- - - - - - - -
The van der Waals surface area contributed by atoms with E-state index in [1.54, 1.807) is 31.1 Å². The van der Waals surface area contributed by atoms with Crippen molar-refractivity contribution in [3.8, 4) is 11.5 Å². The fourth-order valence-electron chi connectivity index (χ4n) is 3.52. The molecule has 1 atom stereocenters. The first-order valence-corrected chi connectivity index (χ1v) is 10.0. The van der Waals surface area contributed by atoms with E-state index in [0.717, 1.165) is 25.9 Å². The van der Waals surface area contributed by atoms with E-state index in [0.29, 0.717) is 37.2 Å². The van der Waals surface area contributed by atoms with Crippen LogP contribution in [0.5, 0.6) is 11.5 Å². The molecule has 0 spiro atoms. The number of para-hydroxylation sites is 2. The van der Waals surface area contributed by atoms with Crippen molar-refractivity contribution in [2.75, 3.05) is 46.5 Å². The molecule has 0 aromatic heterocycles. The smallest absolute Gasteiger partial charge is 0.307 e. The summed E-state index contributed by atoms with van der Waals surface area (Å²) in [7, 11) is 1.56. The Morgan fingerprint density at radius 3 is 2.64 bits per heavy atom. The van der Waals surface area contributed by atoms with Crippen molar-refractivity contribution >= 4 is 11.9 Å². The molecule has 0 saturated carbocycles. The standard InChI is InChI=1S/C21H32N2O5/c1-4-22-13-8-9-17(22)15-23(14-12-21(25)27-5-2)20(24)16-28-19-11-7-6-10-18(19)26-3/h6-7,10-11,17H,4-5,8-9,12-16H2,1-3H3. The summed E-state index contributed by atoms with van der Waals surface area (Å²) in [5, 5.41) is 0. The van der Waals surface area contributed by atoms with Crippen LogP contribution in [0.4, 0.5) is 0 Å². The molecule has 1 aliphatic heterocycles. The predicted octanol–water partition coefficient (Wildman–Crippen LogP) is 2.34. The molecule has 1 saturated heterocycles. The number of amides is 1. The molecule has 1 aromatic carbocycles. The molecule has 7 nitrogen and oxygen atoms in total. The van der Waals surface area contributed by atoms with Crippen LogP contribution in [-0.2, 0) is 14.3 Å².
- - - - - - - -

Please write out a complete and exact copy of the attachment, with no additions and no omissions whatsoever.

The van der Waals surface area contributed by atoms with E-state index in [1.54, 1.807) is 31.1 Å². The van der Waals surface area contributed by atoms with Crippen molar-refractivity contribution in [3.8, 4) is 11.5 Å². The fourth-order valence-electron chi connectivity index (χ4n) is 3.52. The molecule has 1 atom stereocenters. The first-order valence-corrected chi connectivity index (χ1v) is 10.0. The van der Waals surface area contributed by atoms with E-state index in [0.717, 1.165) is 25.9 Å². The van der Waals surface area contributed by atoms with E-state index in [0.29, 0.717) is 37.2 Å². The van der Waals surface area contributed by atoms with Crippen LogP contribution in [0.5, 0.6) is 11.5 Å². The molecule has 0 spiro atoms. The number of para-hydroxylation sites is 2. The van der Waals surface area contributed by atoms with Crippen molar-refractivity contribution in [2.75, 3.05) is 46.5 Å². The molecule has 0 aromatic heterocycles. The smallest absolute Gasteiger partial charge is 0.307 e. The summed E-state index contributed by atoms with van der Waals surface area (Å²) in [7, 11) is 1.56. The Morgan fingerprint density at radius 3 is 2.64 bits per heavy atom. The van der Waals surface area contributed by atoms with Crippen molar-refractivity contribution >= 4 is 11.9 Å². The molecule has 0 saturated carbocycles. The standard InChI is InChI=1S/C21H32N2O5/c1-4-22-13-8-9-17(22)15-23(14-12-21(25)27-5-2)20(24)16-28-19-11-7-6-10-18(19)26-3/h6-7,10-11,17H,4-5,8-9,12-16H2,1-3H3. The summed E-state index contributed by atoms with van der Waals surface area (Å²) in [5, 5.41) is 0. The van der Waals surface area contributed by atoms with Crippen LogP contribution in [0.4, 0.5) is 0 Å². The molecule has 1 aliphatic heterocycles. The predicted octanol–water partition coefficient (Wildman–Crippen LogP) is 2.34. The molecule has 1 saturated heterocycles. The number of amides is 1. The molecule has 1 aromatic carbocycles. The molecule has 7 nitrogen and oxygen atoms in total. The van der Waals surface area contributed by atoms with Crippen LogP contribution in [-0.2, 0) is 14.3 Å².